March 2017

A Lydgatian Christine de Pizan?: The Lytle Bibell of Knyghthod (c. 1450)

A Lydgatian Christine de Pizan?: The Lytle Bibell of Knyghthod (c. 1450) One would not expect that Christine de Pizan could be confused easily with John Lydgate, and yet the 1808 Catalogue of the Harleian Manuscripts identifies a work in British Library Harley MS 838 as “An old Peom [sic], upon Hector of Troy, with the Glose, & Moralite; perhaps by Lidgate.” About a century later (1909), Lydgate scholar and Troy Book editor Henry Noble MacCracken correctly identified the work as a Middle English translation of Christine’s Epistre Othea. James D. Gordon (1942) then edited the work and bestowed upon it the subtitle “A ‘Lytil...

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“Here follows her epitaph […] translated into the Scottish tongue”

“Here follows her epitaph […] translated into the Scottish tongue” Princess Margaret of Scotland (d. 1445) PART 2 As I observed in my previous post, the Older Scots Complaint for the death of Margaret, Princess of Scotland is a translation of a French complaint produced on the death of Princess Margaret (d. 1445), daughter of James I of Scotland and wife of the dauphin, Louis (later Louis XI): Complainte pour la mort de Madame Marguerite d’Escosse, daulphine de Viennoys. The latter poem comprises thirty-six stanzas, each of ten octosyllabic lines, and is divided into two halves. In the first half...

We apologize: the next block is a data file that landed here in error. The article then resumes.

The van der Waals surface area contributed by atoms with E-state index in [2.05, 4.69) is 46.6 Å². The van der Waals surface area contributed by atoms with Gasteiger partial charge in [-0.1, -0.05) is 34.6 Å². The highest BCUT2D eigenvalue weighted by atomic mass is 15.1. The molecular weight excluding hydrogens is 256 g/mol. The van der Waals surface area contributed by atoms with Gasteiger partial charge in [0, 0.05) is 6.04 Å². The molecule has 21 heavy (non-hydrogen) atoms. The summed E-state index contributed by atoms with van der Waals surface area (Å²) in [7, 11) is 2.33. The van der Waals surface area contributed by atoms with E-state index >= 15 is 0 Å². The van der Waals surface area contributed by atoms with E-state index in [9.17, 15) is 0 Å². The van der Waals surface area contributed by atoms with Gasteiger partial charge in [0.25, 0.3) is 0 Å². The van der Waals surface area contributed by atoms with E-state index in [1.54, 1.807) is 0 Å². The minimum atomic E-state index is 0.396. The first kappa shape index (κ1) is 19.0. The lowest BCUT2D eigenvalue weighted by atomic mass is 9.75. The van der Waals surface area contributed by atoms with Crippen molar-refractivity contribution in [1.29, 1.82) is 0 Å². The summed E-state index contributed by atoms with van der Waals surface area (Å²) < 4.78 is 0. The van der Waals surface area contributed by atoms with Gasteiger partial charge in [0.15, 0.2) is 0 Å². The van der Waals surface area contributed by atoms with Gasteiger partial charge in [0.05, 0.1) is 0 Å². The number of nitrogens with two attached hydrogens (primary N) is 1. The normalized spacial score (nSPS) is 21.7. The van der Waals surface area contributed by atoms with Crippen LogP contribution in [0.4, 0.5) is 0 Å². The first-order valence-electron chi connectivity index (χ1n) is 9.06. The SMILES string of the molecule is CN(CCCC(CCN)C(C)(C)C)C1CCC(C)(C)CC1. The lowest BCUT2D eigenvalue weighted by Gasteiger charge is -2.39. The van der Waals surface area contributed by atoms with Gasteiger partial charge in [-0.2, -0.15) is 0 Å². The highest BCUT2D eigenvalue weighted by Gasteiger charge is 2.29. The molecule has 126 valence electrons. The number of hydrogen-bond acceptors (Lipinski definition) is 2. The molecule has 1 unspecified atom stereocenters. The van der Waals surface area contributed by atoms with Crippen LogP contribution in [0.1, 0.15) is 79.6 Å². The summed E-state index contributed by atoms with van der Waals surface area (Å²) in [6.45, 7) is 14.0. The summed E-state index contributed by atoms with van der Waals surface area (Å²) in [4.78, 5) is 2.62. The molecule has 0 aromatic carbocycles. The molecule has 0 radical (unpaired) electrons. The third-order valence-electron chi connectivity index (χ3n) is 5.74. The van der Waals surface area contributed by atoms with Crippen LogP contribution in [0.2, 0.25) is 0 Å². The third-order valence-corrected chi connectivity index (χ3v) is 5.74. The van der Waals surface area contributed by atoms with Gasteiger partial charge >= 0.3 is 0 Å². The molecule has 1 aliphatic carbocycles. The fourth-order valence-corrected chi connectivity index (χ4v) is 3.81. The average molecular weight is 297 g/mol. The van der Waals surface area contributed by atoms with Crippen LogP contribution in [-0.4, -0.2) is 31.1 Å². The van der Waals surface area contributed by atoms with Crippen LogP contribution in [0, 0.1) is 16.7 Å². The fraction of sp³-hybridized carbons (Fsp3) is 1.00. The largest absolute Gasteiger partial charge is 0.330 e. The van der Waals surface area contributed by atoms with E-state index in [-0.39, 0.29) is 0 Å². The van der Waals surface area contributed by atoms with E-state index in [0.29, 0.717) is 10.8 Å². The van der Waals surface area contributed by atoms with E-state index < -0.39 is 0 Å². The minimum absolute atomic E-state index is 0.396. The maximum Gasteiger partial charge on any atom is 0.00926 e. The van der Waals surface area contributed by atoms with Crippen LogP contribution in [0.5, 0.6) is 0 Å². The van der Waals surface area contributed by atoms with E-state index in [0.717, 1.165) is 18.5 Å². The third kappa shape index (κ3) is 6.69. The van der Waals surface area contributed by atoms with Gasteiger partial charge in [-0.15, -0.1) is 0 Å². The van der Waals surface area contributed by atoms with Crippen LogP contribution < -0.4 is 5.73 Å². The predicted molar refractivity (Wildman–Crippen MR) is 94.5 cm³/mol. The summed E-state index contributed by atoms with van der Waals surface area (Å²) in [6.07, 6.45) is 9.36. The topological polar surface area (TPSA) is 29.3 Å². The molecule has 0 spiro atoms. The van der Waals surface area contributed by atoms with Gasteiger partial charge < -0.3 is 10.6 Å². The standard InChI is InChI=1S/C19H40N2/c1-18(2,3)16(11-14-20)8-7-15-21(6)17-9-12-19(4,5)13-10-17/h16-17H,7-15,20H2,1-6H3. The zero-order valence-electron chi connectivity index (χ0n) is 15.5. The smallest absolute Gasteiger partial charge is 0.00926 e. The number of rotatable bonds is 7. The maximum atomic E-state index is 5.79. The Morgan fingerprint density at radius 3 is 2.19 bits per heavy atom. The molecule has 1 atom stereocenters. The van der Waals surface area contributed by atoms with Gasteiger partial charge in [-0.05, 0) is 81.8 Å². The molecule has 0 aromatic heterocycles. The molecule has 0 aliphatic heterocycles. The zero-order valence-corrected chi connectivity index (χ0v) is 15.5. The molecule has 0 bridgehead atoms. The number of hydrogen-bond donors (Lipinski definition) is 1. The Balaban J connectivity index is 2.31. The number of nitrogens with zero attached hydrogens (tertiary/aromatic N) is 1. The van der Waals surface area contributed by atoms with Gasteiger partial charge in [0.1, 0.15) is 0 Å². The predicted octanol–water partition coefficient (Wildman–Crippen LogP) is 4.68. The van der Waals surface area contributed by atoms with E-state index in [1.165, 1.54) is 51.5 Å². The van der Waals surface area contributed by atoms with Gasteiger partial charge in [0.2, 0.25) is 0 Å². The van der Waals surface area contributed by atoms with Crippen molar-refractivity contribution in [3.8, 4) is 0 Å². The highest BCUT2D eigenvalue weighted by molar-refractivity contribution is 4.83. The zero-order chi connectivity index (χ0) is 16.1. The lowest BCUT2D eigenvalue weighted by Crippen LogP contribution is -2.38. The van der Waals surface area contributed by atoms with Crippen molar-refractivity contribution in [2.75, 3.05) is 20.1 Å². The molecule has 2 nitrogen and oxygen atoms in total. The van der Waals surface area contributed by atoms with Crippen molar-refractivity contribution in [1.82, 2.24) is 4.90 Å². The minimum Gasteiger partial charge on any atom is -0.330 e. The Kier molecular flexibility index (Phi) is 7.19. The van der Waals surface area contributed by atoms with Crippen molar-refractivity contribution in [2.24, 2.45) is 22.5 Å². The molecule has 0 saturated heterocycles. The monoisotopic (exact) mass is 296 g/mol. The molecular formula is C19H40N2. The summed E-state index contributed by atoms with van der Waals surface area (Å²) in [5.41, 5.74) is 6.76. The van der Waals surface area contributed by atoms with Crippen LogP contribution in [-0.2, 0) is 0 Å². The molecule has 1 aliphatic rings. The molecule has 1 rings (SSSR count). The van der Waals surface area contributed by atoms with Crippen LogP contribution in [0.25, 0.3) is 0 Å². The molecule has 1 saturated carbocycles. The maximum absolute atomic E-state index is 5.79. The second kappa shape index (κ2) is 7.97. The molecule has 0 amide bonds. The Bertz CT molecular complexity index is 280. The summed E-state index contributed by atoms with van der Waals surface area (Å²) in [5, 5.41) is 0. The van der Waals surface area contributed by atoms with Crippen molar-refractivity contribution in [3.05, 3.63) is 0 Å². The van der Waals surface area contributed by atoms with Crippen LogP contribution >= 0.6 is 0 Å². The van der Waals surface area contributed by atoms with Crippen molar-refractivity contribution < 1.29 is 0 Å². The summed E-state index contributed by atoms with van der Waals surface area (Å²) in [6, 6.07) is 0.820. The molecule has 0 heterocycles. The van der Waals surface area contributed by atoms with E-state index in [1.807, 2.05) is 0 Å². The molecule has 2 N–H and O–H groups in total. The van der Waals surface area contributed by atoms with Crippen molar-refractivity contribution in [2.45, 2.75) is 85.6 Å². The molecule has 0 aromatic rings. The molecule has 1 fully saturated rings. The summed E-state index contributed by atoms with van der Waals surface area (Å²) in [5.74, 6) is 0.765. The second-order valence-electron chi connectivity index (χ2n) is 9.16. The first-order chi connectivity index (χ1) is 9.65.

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“She was busy writing rondeaux […] which was not good for her”

“She was busy writing rondeaux […] which was not good for her” Princess Margaret of Scotland (d. 1445) PART 1 (and part 2) In our forthcoming METS edition, Six Scottish Pieces: Courtly and Chivalric Poems, Including Lyndsay’s ‘Squyer Meldrum’, Rhiannon Purdie (University of St Andrews) and I bring together six Older Scots poems that reflect on two of the most significant themes of Older Scots literature: Sovereignty — both of the nation and individual — and Good Governance — how best to rule the public realm and the private body of the self. Over the coming months we’ll write about...

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The Play’s the Thing

[caption id="attachment_11964" align="aligncenter" width="300"] Brueghel's Children Games (1559), now at Kunsthistorisches Museum in Vienna[/caption] In his painting, Children’s Games (1559), Flemish artist Peter Bruegel the Elder, famous for his works depicting the popular, ludic world of peasants, illustrated at least eighty different games that children played during the sixteenth century. Most of the games Bruegel portrayed in the picture involve toys and physical games, such as dice, knucklebones, dolls, marbles, balls, and hoops. However, many of the games depicted in the picture were not objects, but rather types of mental games, or role-playing activities, including mock sacraments (wedding, baptism, and...

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